Besides, it incorporated two more plants from Lugo: the former Uteco Lugo and the Coaga cooperative, which allowed the group having a wider presence within the nutrition and feed production areas. Additionally, in 1997, the then Prince Felipe –currently King Felipe VI– inaugurated the Hatching Technology Centre, situated in the Technology Park of Galicia.
It is also in the 1990s when the development of added value products began, with a breeding that gives priority to animal welfare and open-air spaces, such as free-range productions (free-range chicken and eggs, in which Coren is currently a leader).
During that decade, Coren was a pioneer in the traceability implementation with the use of control systems that allowed guaranteeing the production process quality from beginning to end –from the product’s origin until its arrival to consumers–.
Coren started its international expansion at the beginning of the 1990s with its arrival to Portugal and the creation of Lourinho Conservas de Carne Ltda. A distribution platform was firstly created in Oporto and in 1997, the second plant was inaugurated in Lisbon, with capacity for product transformation and distribution in southern Portugal.
In the year 2000, the group reached a turnover of more than 100 billion pesetas (600 million euros). During the first years of the 21st century, Coren continued enlarging its production capacity with the new feed mill in Bonxe (inaugurated in 2003), which became the most modern plant of its category in Europe.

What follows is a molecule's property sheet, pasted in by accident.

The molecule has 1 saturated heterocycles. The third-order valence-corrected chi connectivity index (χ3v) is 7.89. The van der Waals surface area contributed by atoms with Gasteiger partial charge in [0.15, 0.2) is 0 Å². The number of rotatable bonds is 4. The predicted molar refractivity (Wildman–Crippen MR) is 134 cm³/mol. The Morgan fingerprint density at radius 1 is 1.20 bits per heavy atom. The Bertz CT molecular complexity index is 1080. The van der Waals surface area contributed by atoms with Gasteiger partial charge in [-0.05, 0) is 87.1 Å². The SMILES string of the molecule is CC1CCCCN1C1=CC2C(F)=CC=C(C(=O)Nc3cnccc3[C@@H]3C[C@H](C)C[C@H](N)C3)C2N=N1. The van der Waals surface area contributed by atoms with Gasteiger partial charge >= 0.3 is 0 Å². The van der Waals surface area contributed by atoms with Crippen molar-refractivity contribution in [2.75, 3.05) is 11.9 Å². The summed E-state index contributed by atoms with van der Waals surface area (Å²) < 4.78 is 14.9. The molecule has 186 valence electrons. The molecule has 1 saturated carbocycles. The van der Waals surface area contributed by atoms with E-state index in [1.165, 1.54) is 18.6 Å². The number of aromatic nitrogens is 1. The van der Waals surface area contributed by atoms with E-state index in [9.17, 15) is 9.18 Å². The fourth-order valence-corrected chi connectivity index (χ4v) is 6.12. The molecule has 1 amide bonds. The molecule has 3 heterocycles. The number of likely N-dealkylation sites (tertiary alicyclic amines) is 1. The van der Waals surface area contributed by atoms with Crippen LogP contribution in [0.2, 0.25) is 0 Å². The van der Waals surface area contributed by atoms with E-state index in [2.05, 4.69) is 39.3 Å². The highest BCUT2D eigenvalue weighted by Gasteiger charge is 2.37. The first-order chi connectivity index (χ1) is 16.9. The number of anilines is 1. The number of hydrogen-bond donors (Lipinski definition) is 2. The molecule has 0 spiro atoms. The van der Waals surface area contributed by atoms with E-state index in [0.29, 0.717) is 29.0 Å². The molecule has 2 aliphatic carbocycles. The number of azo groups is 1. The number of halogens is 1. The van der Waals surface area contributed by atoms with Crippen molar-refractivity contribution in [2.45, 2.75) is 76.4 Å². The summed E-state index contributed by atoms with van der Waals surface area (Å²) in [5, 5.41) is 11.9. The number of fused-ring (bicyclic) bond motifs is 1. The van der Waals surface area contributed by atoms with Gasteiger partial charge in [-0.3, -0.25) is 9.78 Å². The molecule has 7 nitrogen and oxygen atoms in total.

In 2006, the Poultry Processing Centre was inaugurated in Santa Cruz de Arrabaldo (Ourense). It is a modern factory as well as one of the most advanced ones in its sector in Europe due to its magnitude and avant-garde features.
The inauguration was attended by King Juan Carlos and Queen Sofía.
In the 2000s, the group reinforced its product diversification model (it had over 2,000 references), its continuous innovation and expansion in the international market, which allowed Coren positioning as the first agro-food cooperative in Spain. In 2009, it reached a turnover volume of 1 billion euros for the first time. This figure would be maintained despite the economic crisis that Spain underwent during those years.
In terms of internationalisation, in the first decade of the 21st century, Coren took the leap to Argentina with the setting up of another distribution centre and continued entering new markets as diverse as Great Britain, Angola, Japan, Korea or Brazil.
In the present decade, the company keeps on setting new milestones. In 2012, within its development line of added value products, Coren launched the Selecta product range that includes pork meat coming from pigs fed with chestnuts. It is a unique category in the market, which became really successful among the consumers from the very beginning.
In 2013, the expansion of the ham drying facilities in Lugo was finished, granting room for a million pieces a year.
At the end of that year, Coren arrived in the Vatican City after sending the star product from its Christmas product range: the Convent Prime Chicken for Pope Francis’ Christmas Eve dinner.
Currently, Coren continues working with a single objective: offering its customers 100% Galician products of the highest quality.
Strengthening its leadership within the national market –particularly for added value products such as free-range chicken, free-range eggs or pork meat coming from pigs fed with chestnuts– and continuing its international expansion are the challenges on which the group is putting all of its efforts to keep on growing.